The practical consequence of this quality of aluminum oxide is that the contact resistance of two sheets of aluminum joined together is unpredictably high. Actual electrical contact will only be made where the oxide film is breached. Therefore, whenever you want to maintain continuity through a chassis made of separate pieces of aluminum, you must ensure that the plates are tightly bonded together, preferably with welding or by fixings which incorporate shakeproof serrated washers to dig actively into the surface. The same applies to ground connection points. The best connection (since aluminum cannot easily be soldered) is a force-fit or welded stud (Figure 1.4), but if this is not available then a shakeproof serrated washer should be used underneath the nut which is in contact with the aluminum.
Another common chassis material is cadmium- or tin-plated steel, which does not suffer from the oxidation problem. Mild steel has about three times the bulk resistance of aluminum so does not make such a good conductor, but it has better magnetic shielding properties and it is cheaper. Die-cast zinc is popular for its light weight and strength, and ease of creating complex shapes through the casting process; zinc's conductivity is 28% that of copper. Other metals, particularly silver-plated copper, can be used where the ultimate in conductivity is needed and cost is secondary, as in RF circuits. The advantage of silver oxide (which forms on the silver-plated surface) is that it is conductive and can be soldered through easily. Table 1.1 shows the conductivities and temperature coefficients of several metals.
1.1.4 Ground loops
Another reason for single-point chassis connection is that circulating chassis currents, when combined with other ground wiring, produce the so-called "ground loop", which is a fruitful source of low-frequency magnetically induced interference. A magnetic field can only induce a current to flow within a closed loop circuit. Magnetic fields are common around power transformers – not only the conventional 50 Hz mains type (60 Hz in the US), but also high-frequency switching transformers and inductors in switched-mode power supplies – and also other electromagnetic devices: contactors, solenoids and fans. Extraneous magnetic fields may also be present. The mechanism of ground-loop induction is shown in Figure 1.5.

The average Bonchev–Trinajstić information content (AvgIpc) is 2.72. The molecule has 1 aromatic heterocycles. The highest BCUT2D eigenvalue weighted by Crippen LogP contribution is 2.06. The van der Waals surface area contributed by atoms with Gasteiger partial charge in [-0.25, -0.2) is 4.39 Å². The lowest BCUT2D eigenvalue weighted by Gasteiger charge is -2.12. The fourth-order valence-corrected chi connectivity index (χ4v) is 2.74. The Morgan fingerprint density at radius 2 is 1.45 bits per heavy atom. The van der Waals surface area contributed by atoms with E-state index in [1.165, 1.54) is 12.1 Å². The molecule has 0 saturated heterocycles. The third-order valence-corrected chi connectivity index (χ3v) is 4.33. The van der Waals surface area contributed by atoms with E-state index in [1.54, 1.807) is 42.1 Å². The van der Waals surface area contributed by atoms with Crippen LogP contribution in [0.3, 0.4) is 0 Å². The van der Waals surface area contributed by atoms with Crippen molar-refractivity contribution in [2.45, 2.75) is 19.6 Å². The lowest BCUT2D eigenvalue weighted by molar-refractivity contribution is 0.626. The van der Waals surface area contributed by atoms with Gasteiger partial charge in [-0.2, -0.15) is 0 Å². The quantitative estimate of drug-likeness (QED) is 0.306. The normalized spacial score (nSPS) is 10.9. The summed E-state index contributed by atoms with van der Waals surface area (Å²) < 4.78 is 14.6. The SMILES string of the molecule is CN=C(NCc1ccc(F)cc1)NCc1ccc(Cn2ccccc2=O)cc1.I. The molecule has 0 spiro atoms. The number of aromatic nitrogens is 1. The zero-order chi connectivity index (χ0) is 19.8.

Excerpted from The Circuit Designer's Companion by Peter Wilson Copyright © 2012 by Elsevier Ltd. . Excerpted by permission of Newnes. All rights reserved. No part of this excerpt may be reproduced or reprinted without permission in writing from the publisher.
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1. Grounding and Wiring; Printed Circuits 2. Passive Components 3. Active Components 4. Analog Integrated Circuits 5. Digital Circuits; Power Supplies 6.Electromagnetic Compatibility 7. General Product Design Appendices
Posted January 31, 2012